The Assassination of Jesse James by the Coward Robert Ford
2007. Rated R. Director: Andrew Dominik. Renner plays Wood Hite, cousin of Jesse James and an occasional member of his gang.

Outlaws in the woods

A period piece set in the American midwest of the 1880s, the film chronicles the collapse of a criminal gang from the inside as various associates of the famous outlaw Jesse James turn against each other.

There's some beautiful cinematography and poetic Deadwood-like language, and Casey Affleck is weirdly fascinating in his portrayal of Robert Ford, a pathetic hero worshipper whose obsession turns bitter once he gets to know the real Jesse James. Yet there is a stilted quality to the film. It tries to fit in a lot of characters and events that don't always seem connected to one another. (A particular oddity is the repeated mention of someone named Jim Cummins, who never appears in the film as far as I could tell.) A voiceover helps us to understand what's happening, but it adds to the sense of narrative distance. Also, it's weird how women seem to be entirely unimportant to the filmmakers. Perhaps they are making a point about how these criminal gangs thought of the world? Ummm... actually, I think they just don't care.

Renner's role as Wood Hite is fairly minor, though he does get a chance to sing at a campfire before a train robbery and later takes part in the most puzzlingly inaccurate gun fight I've ever seen on film. An odd highlight of the film is an appearance by Nick Cave in a bar near the end, entertaining the patrons with a song about what a coward Robert Ford is. I was surprised in the moment, but in retrospect, I have to say this is exactly the kind of movie you should expect to find Nick Cave in.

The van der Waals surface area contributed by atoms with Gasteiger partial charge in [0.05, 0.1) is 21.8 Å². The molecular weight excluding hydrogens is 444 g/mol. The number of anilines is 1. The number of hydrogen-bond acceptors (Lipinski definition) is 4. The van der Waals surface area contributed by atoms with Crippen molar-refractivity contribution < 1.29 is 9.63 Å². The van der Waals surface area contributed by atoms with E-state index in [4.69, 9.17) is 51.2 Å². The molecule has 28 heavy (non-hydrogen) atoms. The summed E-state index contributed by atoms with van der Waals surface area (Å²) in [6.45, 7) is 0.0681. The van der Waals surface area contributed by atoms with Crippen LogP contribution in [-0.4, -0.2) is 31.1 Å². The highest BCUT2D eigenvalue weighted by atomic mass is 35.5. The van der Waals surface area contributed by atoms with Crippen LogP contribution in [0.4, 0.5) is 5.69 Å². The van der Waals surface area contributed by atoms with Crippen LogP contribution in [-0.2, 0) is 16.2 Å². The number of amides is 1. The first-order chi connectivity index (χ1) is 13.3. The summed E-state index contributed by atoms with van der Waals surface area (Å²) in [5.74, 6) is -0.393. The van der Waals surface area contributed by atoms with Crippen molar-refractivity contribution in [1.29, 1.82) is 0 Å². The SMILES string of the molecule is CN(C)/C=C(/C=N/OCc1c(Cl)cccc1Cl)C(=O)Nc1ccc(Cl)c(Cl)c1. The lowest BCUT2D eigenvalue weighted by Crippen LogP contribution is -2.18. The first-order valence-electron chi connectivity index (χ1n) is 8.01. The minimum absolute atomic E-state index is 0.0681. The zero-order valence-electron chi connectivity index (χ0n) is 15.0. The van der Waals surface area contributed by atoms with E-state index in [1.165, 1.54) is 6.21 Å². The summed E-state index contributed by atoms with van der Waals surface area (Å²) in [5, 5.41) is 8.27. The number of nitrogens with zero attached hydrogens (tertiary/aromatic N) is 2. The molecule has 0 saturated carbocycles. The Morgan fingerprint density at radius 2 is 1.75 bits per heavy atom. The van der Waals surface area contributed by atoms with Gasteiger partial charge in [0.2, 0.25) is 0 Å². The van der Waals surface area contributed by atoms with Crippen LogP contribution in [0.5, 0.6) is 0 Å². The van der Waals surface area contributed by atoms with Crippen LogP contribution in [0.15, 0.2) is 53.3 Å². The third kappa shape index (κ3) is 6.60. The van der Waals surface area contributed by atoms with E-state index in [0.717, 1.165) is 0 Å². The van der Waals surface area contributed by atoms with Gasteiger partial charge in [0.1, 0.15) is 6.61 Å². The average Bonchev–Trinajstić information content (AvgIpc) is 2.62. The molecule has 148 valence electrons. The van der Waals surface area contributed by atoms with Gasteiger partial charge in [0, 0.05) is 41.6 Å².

The Unusuals
2009. Unrated. Renner plays Detective Jason Walsh, a police officer in New York City's 2nd Precinct

Walsh and Shraeger pay a visit to a mistress

"The Unusuals" was a late-season introduction on ABC in 2009 that lasted for 10 episodes before being canceled. A blend of buddy comedy, eccentric workplace slice o' life, and crime thriller, it didn't really cohere that well, but some elements of it were very well done. I really loved Adam Goldberg as the cranky detective Eric Delahoy, who's in a state of denial after learning he has a brain tumor and starts acting out strangely. The interplay between him and his neurotic partner (played by Harold Perrineau) is hilarious. Amber Tamblyn is also appealing in her portrayal of a privileged rich girl who is trying to hide her past from her blue-collar fellow detectives so they will take her seriously as a policewoman. On the other hand, an early storyline about another detective's criminal past and the lowlife associate who won't let it go is gratingly horrible. It's over with by episode five, but alas, that isn't soon enough.

Renner's character is middle-of-the-road: appealing, but not developed very well. He owns a hole-in-the-wall restaurant that is open only when he isn't working and feels like cooking, and his menu consists of ghastly improvised items like pork chops drenched in “a Skittles reduction"ť because he ran out of fruit. (People regularly grimace in disgust after tasting his fare.) This, along with his practical jokes in the workplace, lead me to believe that Walsh was conceived as an amusing and eccentric loner we are supposed to find fascinating. I'm sorry to say that it doesn't work. Maybe it's the writing (some early mystery about his character is squandered within a few episodes), maybe it's Renner's performance, but rather than being gripping he's just kind of solid. There are some nice sexy scenes between him and his secret workplace girlfriend, though.



The Town
2010. Rated R. Director: Ben Affleck. Renner plays Jem Coughlin, bank robber and best friend of Ben Affleck's main character.